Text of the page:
Marni Jameson Carey: You bring up a really great point, nobody wants the cheapest health care, it’s not very reassuring to say, oh, the least expensive guy is going to replace my knee. That’s really not what we’re trying to do here. And there is an association between cost and quality. That really is not true in health care. I think that’s what it’s not the difference between buying an inexpensive car and a Ferrari, it’s not like that the more you pay, the better the better car you get. It’s highly dependent on what they’re burying in and what they’ve negotiated into those fees. And sometimes the best doctors are independent, they didn’t have to succumb to the hospitals, pressure to join them. And they’ve been able to be able to stand up to the pressures of persuasion and been able to stay independent, because they’re excellent. And so, I just think really, that’s the facility fee is a real thing. They hospitals, once they employ a doctor, they have to professional fee, plus they layer in this facility fee, which they say they need to add, and it can create up to 10 times the price. They say, to leave the lights on 24/7 to operate our infrastructure, I don’t want to pay for that. I don’t want to pay for that at all. And I don’t want to pay for all the suits above the doctors who telling them how to do rounds. And you’re not necessarily getting the best quote. I had an orthopedic surgeon saying “I don’t want it administrator telling me what implant I need to use the what medical device which I know is crummy because they’re getting a volume discount, or what gloves they want me to use, because I want to use the nice gloves and they want me to use cheap gloves that are going to break and cause an infection and $100,000 insurance claim that’s going to go against me against my malpractice insurance. I don’t want any part of that.” So the doctors want the freedom and the autonomy to choose the devices they want to use, the gloves they want to use, the facilities they want to use, how many procedures they do a week, the hospitals trying to grind as many procedures as possible out of these doctors and independent doctors and say, You know what, I want to spend time with my wife and kids, I’m going to go to sleep at night. So, they can structure their own time and not be grounded into some quota that they have to meet if they want to get their next contract. And that’s how it works in hospital healthcare systems. Doctors who are employed are often miserable. And you don’t want a miserable doctor working on you, do you?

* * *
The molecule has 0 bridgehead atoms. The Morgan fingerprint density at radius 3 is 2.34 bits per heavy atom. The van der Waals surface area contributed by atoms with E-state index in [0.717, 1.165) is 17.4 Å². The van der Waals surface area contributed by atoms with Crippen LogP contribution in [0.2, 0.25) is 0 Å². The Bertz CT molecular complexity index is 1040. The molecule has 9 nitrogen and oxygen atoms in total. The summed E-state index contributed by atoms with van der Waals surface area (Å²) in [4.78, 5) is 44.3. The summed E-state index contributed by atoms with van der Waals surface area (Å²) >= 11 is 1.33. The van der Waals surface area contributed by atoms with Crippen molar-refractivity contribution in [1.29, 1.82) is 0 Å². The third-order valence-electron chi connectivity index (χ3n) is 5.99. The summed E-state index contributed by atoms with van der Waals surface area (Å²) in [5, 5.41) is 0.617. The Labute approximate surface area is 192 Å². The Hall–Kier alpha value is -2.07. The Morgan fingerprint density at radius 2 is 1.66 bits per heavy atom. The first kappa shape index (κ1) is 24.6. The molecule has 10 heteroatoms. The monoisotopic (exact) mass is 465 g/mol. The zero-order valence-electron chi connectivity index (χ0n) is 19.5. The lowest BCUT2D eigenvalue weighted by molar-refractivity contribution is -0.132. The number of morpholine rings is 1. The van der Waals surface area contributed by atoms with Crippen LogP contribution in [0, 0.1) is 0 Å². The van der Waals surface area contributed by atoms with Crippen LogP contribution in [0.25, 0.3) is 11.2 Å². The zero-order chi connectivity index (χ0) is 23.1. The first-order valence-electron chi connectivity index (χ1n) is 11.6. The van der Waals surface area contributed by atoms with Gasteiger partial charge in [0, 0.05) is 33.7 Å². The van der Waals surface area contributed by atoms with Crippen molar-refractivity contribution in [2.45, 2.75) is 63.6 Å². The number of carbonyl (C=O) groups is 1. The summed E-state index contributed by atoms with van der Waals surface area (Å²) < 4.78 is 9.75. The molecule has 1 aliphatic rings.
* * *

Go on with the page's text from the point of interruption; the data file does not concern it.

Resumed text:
Curt Kubiak: Not at all? Yeah, you’re giving I think our audience a peek inside, you know, some of the details that we don’t think about when we’re deciding where to have our procedures done or what physician to see or where to see them. And you brought an interesting point about with regard to price transparency. And it takes me back to when I was first buying health care, working for a manufacturing company back in the early 90s. And I was asked to shop for healthcare, they said, you know, you spend more time buying a car than you do paying for your health insurance, I think you need to take more time and really figure out where it is you want to spend your dollars. But back in the early 90s, we didn’t even, you know, early 2000s, we didn’t even understand where the what the prices were. So, if I wanted to be a good consumer, it was very difficult because the system wasn’t set up for me to be able to see what is the best quality? What are the price points, so that I could, you know, make that informed decision. So, can you tell me a little bit about this price, transparency, movement and what it means to the industry overall?